Is It Necessary to Cut Trade Deficit and Achieve Trade Balance?



While the Trump Administration is seeking to reduce the U.S. trade deficit and achieve a more “balanced trade” with its trading partners, a newly-released World Economic Forum (WEC) paper questions the necessity and economic rationale of doing so. As argued by the paper:

First, a country’s trade balance is NOT a measurement of its international commercial success. Neither is the case that “imports are bad and exports are good. “Instead, the paper says that “it is more accurate to think of imports as the benefits of trade, and exports as the cost that needs to be paid to obtain these benefits.”

Second, it is a misconception that “trade deficits cause a reduction in employment and production and trade surplus increase them.” Rather, imports could  increase because of an increase in domestic income thereby increasing the aggregate demand. Empirical studies also overwhelmingly find that rapid economic growth and larger trade deficit are associated with faster employment growth in the United States in history (see the graphs above).

Third, as the supply chain goes global, a tax on imported inputs can reduce rather than promote a country’s exports, particularly manufacturing goods (for example high tariffs on imported fabrics will reduce the price competitiveness of clothing exports). Likewise, trade barriers could disrupt production and reduce domestic employment in both the “protected” industries and those downstream sectors that use their outputs.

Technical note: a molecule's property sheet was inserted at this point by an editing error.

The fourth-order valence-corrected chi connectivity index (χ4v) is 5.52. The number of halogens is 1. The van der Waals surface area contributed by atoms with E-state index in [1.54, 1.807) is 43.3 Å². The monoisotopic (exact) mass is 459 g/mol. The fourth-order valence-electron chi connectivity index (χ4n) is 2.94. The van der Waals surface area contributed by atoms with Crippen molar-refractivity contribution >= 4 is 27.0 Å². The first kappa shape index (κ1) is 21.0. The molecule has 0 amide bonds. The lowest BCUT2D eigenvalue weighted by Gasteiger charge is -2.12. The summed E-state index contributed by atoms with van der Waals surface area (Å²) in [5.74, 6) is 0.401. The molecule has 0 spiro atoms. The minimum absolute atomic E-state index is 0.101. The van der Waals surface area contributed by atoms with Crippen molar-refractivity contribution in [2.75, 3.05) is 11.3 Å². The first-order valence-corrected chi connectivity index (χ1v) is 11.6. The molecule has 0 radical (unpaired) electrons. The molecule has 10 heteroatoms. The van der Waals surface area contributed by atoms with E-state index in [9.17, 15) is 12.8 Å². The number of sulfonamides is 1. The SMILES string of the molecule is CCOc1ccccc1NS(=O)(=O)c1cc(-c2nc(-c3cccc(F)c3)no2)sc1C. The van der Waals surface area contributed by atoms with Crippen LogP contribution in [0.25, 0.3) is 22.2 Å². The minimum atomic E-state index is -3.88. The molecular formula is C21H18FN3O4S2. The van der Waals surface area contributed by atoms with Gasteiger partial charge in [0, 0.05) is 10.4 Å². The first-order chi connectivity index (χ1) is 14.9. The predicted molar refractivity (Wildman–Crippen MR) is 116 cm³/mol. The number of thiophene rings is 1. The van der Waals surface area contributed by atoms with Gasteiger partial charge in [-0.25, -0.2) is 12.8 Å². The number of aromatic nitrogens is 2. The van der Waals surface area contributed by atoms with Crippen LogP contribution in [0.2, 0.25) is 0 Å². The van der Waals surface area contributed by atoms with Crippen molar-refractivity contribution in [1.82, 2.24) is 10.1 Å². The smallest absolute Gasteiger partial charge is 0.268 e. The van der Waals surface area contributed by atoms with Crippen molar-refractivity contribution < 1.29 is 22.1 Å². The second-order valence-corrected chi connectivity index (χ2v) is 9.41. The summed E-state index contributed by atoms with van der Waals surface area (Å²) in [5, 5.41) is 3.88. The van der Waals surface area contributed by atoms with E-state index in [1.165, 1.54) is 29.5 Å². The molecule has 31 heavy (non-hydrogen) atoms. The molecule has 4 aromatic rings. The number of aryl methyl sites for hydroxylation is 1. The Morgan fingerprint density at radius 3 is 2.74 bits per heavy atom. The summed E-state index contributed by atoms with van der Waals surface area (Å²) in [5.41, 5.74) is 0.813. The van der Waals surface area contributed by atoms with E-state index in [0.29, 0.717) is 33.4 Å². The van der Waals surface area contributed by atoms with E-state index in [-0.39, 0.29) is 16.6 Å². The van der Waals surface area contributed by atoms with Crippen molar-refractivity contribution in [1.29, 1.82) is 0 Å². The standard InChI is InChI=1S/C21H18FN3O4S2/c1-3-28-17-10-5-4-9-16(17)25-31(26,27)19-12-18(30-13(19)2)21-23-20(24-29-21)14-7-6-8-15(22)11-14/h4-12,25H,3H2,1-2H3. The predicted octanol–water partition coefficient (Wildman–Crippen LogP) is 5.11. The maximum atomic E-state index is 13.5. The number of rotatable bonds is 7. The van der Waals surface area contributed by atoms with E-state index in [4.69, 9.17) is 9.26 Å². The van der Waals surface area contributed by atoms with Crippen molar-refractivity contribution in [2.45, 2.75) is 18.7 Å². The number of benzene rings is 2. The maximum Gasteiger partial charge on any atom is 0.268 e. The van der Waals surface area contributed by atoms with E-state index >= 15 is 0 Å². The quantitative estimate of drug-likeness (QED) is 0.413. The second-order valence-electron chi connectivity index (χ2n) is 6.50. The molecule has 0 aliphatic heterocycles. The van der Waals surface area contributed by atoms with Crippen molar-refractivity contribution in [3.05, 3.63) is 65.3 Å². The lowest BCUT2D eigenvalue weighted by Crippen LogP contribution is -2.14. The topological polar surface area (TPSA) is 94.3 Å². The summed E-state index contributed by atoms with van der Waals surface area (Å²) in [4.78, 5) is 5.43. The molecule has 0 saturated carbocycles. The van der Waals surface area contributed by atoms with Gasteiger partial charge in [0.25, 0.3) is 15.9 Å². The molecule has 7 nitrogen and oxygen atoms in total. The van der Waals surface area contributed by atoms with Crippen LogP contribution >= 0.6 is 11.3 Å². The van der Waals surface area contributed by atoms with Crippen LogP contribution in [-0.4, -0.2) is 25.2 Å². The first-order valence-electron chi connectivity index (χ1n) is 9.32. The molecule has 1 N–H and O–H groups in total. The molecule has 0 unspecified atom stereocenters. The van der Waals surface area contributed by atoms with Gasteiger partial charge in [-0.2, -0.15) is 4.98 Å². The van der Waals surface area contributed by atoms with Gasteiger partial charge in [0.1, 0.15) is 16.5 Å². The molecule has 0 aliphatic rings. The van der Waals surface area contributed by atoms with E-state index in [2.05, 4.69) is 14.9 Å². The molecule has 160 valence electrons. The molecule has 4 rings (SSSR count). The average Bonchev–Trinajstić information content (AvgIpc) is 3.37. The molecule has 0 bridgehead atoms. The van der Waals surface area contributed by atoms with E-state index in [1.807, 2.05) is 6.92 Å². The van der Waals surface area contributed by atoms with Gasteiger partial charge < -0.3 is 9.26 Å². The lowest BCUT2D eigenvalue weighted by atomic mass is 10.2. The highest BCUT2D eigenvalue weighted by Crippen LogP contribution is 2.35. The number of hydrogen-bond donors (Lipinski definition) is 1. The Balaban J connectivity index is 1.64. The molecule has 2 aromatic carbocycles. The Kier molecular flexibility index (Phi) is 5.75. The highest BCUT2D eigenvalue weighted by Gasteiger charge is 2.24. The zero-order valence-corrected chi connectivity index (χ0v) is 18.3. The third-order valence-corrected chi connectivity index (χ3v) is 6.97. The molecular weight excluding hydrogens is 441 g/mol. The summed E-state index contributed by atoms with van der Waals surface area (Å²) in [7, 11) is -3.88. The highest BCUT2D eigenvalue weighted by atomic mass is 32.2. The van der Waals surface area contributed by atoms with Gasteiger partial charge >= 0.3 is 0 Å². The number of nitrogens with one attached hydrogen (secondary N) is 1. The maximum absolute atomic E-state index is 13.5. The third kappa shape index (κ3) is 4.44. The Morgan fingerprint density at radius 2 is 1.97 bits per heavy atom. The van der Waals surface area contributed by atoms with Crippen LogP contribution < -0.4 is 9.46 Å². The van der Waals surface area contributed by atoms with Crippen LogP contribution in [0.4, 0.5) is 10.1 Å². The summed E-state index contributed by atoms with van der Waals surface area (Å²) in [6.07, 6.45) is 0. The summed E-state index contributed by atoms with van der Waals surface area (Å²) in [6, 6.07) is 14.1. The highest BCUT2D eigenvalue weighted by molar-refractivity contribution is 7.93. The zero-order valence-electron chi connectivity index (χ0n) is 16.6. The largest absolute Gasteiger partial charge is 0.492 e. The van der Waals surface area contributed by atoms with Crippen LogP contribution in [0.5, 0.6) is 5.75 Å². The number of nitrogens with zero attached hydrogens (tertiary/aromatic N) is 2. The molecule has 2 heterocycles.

Fourth, primarily trade balance is a function of a country’s national saving and investments, not of trade policies. In other words, trade policies, such as higher tariffs and quantitative restrictions, will have no impact on a country’s trade balance. Interesting enough, countries like Singapore which maintain fairly low trade barriers, run a trade surplus equal to as high as 20% of its GDP. In comparison, India was one of the most highly protected economies in the early 1990s when it experienced unsustainable large trade deficits. Further, there is a dynamic balance between a country’s trade balance and exchange rate: in an open economy, reducing a country’s imports could lead to an appreciation of its currency and eventually hurt its exports as well.     

What is your view on the trade deficit and trade balance? Why do you agree or disagree with the arguments of the WEC paper? Do you find any evidence that challenges the findings of the paper? Please feel free to leave your comments.

Trade Policy and the Textile and Apparel Industry: Discussion Questions

Global Partners

#1 Why or why not the textile and apparel industry should get involved in policy advocacy?

#2 Do you think the current U.S. trade policy reflects the interests of the U.S. textile and apparel industry? Please provide detailed examples.

#3 It is said that “trade is a way for countries to strengthen partnerships and alliances, promote peace and trust between the cooperating nations, and help other countries in need.” Do you think this principle still holds today?